Despite Whistleblower's Concerns, Climate Change Study Called Sound

Antarctica glacier
A melting glacier in Antarctica. (Image credit: Bernhard Staehli/Shutterstock)

Climate change doubters have seized upon a new accusation suggesting that scientists with the National Oceanic and Atmospheric Administration manipulated temperature data in a 2015 study on climate change to reach a desired conclusion. The accusations, scientists said, are off-base.

And they reiterate that global warming is happening and humans are primarily to blame.

The accusations, which began with a blog post by former NOAA scientist John Bates, spread across the internet — the Daily Mail's headline indicates "world leaders were duped into investing billions over manipulated global warming data." Bates' target is a study published in the journal Science that found no evidence for the so-called "climate change hiatus" — a 14-year period starting in 1998 during which the increase in the planet's temperatures reportedly slowed. (Climate change doubters have used this phenomenon as evidence the world is not warming.)

Rather, the researchers of the 2015 study, led by Tom Karl, the former director of NOAA's National Centers for Environmental Information, found that "warming has continued at a pace similar to that of the last half of the 20th century, and the slowdown was just an illusion," they wrote in the study. [The Reality of Climate Change: 10 Myths Busted]

Bates and some media outlets have it wrong, scientists said: "What he fails to mention is that the new NOAA results have been validated by independent data from satellites, buoys and Argo floats, and that many other independent groups, including Berkeley Earth and the U.K.'s Met Office Hadley Centre, get effectively the same results," wrote Zeke Hausfather, a climate scientist at Berkeley Earth, an independent temperature nonprofit in California, in a blog post regarding the Daily Mail article.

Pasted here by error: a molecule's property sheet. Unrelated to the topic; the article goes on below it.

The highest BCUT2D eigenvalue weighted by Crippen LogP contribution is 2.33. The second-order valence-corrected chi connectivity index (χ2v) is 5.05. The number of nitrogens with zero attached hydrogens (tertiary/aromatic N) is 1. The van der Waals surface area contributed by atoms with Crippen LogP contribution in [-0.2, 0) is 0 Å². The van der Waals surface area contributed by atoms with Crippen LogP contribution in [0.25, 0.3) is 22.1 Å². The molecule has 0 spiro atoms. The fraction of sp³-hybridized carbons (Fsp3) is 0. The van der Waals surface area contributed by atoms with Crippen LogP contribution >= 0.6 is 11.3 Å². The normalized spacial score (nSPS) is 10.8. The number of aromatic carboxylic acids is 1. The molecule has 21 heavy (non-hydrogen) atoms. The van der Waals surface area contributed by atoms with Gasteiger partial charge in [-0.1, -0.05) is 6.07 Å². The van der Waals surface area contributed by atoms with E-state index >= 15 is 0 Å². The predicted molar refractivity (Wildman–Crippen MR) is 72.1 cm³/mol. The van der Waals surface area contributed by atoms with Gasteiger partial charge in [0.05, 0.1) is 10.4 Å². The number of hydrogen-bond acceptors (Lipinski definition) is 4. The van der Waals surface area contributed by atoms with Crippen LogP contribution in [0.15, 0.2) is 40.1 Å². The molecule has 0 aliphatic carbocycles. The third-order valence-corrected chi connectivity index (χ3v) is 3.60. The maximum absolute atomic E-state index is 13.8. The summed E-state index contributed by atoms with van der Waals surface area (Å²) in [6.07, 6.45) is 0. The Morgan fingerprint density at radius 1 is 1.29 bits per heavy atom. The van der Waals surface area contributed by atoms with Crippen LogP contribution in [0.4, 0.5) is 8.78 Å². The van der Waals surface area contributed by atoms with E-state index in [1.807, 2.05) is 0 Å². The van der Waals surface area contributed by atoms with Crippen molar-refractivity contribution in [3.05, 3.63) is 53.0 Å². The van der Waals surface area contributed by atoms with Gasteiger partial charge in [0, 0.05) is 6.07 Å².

Climate records and blog posts

In a blog post published Saturday (Feb. 4), Bates said that the land temperature data set included in the 2015 study was not properly vetted. In addition, Bates wrote that the study's data was not made available to the public "with rigorous information preservation standards." [Earth in the Balance: 7 Crucial Tipping Points]

Bates' blog, which purported that the study "maximize[d] warming and minimize[d] documentation," quickly made its way around on the internet.  

On Sunday (Feb. 5), the U.S. House of Representatives science committee, one known for spreading climate change doubt, issued a press release stating, "Former NOAA Scientist Confirms Colleagues Manipulated Climate Records."

However, that's far from the case, Hausfather said.

Hausfather wasn't involved in the 2015 study, but published a study in January, in the journal Science Advances, that confirmed the 2015 study's findings by using different data sets, including data not used by NOAA.

New data set

Bates included several complaints in the blog post, including a concern about one of the data sets. In the 2015 study, the researchers used two NOAA data sets — a newly approved one on ocean temperatures and an unapproved one on land temperatures.

It was inappropriate to use the land temperature data set, which had not gone through NOAA's official vetting process, wrote Bates, who was not involved in the 2015 study.

Vetting processes exist for official records, such as for an official U.S. temperature record or an official global temperature record, Hausfather said.